Robert Waldmann shakes his head in disbelief at Peter Baker of the Washington Post: only if you read not just the headline and paragraphs 1-7 of Baker's article but paragraph 8 does he come clean.
Former White House aide Karl Rove said yesterday it was Congress, not President Bush, who wanted to rush a vote on the looming war in Iraq in the fall of 2002, a version of events disputed by leading congressional Democrats and even some former Rove colleagues.
Rove said that the administration did not want lawmakers to vote on a resolution authorizing the use of force against Iraq that soon because it would "make things move too fast," before Bush could line up international allies, and politicize the issue ahead of midterm elections. But Democrats and some Republicans involved with the issue at the time said yesterday that Bush wanted a quick vote.
The fresh clash over the five-year-old vote made plain how political leaders on all sides are trying to shape the history of that moment. Former president Bill Clinton this week asserted that he flatly opposed the war from the beginning, a contention challenged by a former White House official who briefed him at the time. Some presidential candidates, including Sen. Hillary Rodham Clinton (D-N.Y.), have portrayed themselves as more skeptical than others recalled.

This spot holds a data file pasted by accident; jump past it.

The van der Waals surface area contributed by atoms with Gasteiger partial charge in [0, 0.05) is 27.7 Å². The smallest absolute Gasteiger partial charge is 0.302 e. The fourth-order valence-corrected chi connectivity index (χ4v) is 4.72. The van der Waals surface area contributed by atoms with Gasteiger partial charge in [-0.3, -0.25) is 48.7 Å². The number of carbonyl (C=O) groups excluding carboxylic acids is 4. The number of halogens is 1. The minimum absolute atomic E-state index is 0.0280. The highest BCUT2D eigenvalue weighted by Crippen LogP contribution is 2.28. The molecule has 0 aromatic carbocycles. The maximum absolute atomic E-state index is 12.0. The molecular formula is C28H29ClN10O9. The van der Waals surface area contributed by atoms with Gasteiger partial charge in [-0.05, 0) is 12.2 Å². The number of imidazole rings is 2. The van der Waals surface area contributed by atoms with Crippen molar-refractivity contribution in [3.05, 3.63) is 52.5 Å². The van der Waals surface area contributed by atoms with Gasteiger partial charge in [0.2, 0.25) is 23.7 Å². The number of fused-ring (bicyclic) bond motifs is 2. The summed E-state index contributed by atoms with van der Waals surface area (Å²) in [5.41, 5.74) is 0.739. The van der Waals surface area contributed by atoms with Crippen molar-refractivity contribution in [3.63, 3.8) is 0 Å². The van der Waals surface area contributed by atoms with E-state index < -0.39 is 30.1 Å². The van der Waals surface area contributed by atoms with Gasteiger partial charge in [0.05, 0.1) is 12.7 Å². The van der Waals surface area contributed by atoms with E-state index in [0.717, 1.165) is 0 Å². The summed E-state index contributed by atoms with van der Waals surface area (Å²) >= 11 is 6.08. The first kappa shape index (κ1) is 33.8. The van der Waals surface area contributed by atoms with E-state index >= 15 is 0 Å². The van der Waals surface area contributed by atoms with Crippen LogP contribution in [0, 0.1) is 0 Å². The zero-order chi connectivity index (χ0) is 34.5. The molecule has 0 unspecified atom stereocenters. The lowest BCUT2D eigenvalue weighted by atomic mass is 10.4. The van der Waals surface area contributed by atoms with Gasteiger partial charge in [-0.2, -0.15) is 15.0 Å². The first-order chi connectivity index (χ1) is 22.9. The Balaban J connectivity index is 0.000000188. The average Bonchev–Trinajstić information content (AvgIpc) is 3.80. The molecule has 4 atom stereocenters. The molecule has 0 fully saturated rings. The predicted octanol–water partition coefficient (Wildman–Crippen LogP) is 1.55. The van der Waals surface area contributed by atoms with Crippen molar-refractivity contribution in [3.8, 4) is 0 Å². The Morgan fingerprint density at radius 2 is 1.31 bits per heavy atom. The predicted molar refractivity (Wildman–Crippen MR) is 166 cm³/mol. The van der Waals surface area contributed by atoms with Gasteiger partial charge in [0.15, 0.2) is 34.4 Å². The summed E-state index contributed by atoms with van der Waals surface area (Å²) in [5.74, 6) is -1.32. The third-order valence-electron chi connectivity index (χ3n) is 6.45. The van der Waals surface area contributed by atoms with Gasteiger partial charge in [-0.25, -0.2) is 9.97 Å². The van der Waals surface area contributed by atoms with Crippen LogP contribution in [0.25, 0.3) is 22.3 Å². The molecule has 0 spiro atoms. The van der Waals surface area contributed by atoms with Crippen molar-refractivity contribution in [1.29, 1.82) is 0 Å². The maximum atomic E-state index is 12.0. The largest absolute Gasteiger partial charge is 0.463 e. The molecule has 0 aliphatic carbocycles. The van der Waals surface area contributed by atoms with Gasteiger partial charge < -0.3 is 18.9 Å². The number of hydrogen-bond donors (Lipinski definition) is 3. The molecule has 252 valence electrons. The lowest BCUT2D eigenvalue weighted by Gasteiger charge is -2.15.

Speaking on PBS's "Charlie Rose" talk show last week, Rove said Congress pushed to have the vote before the election. "The administration was opposed to voting on it in the fall of 2002," Rove said. Asked why, he said: "Because we didn't think it belonged within the confines of the election. There was an election coming up within a matter of weeks. We thought it made it too political. We wanted it outside the confines of it. It seemed to make things move too fast. There were things that needed to be done to bring along allies and potential allies abroad."
Democrats accused him of rewriting history. "Either he has a very faulty memory, or he's not telling the truth," said ex-Senate majority leader Thomas A. Daschle (D-S.D.). In an interview, Daschle said he asked Bush during a breakfast to delay the vote until after the election. "They told us time was of the essence and they needed the vote and they were going to move forward," he said.
Steve Elmendorf, chief of staff to then-House Minority Leader Richard A. Gephardt (D-Mo.), said it would not benefit Democrats to vote before the elections. "That does not ring true to me," he said of Rove's remarks. "I can't imagine why it would be in our interest to do that."
Rove repeated his assertion in an interview yesterday, pointing to comments made by Democrats in 2002 that they wanted a vote. "For Democrats to suggest they didn't want to vote on it before the election is disingenuous," he said. The vote schedule, he said, was set by lawmakers. "We don't control that."
And finally, paragraph 8:
News accounts and transcripts at the time show Bush arguing against delay. Asked on Sept. 13, 2002, about Democrats who did not want to vote until after the U.N. Security Council acted, Bush said, "If I were running for office, I'm not sure how I'd explain to the American people -- say, 'Vote for me, and, oh, by the way, on a matter of national security, I think I'm going to wait for somebody else to act.' "
Four years, Washington Post. I give you four years. Four years. And after that who do those of you who have worked so enthusiastically for Graham and Downie and Hiatt think will ever hire you?